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Youth Challenged to Find Their Strengths

Sue Reeves


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Todd presenting
Motivational speaker and leadership trainer Todd Christensen speaks to the participant of the first-ever leadership conference for youth with disabilities.

Motivational speaker and leadership trainer Todd Christensen challenged the participants of a new leadership conference for youth with disabilities to “Look at your strengths … remember who you are. Be true to yourself. If you find something you are passionate about, you will make a difference.”

Christensen spoke to the youth and their group leaders earlier this week at a conference coordinated in part by Jeff Sheen of Utah State University’s Center for Persons with Disabilities. Sheen is a training and development specialist and program coordinator at the CPD.

Christensen asked the 10 young men and women, who were participants in youth groups sponsored by Centers for Independent Living around the state of Utah, to define what makes a leader. Their responses included: “Always directing a cause,” “showing you can be a leader and not a follower,” “a person who’s not afraid to be themselves,” “a person who stands up for themselves or someone else,” “someone who doesn’t care what people think—they know what’s right,” “someone who is willing to learn or always learning,” “humble,” and “someone who is willing to listen and understand people.”

During the two-hour session, Christensen led the students through several exercises meant to help them define the concept of leadership, how the principles of leadership could be applied to their own lives, and the importance of moving outside of one’s comfort zone.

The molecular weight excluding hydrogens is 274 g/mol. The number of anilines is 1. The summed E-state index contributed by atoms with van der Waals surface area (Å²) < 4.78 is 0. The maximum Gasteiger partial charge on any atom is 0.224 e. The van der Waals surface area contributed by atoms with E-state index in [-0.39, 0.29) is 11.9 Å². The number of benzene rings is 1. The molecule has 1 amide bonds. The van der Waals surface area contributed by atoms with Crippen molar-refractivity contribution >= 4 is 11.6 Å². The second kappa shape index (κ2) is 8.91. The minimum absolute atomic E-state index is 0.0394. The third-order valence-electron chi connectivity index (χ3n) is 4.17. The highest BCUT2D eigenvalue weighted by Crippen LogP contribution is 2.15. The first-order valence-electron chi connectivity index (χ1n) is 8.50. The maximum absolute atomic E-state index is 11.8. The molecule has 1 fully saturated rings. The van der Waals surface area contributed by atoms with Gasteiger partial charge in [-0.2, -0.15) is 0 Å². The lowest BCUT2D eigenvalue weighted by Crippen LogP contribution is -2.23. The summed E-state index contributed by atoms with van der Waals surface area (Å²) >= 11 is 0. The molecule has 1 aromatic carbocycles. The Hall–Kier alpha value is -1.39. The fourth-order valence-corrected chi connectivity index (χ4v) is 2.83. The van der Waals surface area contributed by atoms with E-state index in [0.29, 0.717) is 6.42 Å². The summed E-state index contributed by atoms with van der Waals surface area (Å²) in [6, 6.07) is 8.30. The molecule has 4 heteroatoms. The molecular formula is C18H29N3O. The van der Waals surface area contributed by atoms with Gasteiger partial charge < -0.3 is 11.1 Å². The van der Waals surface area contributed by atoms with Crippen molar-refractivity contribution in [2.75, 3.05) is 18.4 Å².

“What kind of life do you live if you’re not willing to step up and take risks and stand up for something?” he asked. “You’re a zombie … Great leaders crash and burn, but they live life and they make others’ lives better.”

Christensen said that the only thing necessary to be a leader is to have a follower, but a leader has to be someone that people want to follow. Leadership is not intimidation, he said, but about building relationships and visualizing the future.

“A lot of people will talk leadership,” he said. “But you have to decide: who is the kind of leader you’d like to follow? Who is the kind of leader you’d like to be?”

He quoted a survey in which 88 percent of the respondents said honesty was the most important attribute in a leader, followed by forward-looking at 71 percent, competent at 66 percent and inspiring at 65 percent.

“If you’re not honest, how can you inspire people to follow you?” he asked.

Christensen said the seven keys to success as a leader are passion for your cause, belief in yourself and your product or service, energy, strategy, the ability to build rapport, communication, and 100 percent commitment.

“A leader needs to be passionate,” he said. “Managers are appointed, but leaders are chosen by their constituents … The followers, the constituents, make the leader want to be a better leader. You are leaders, you just don’t know it yet.”

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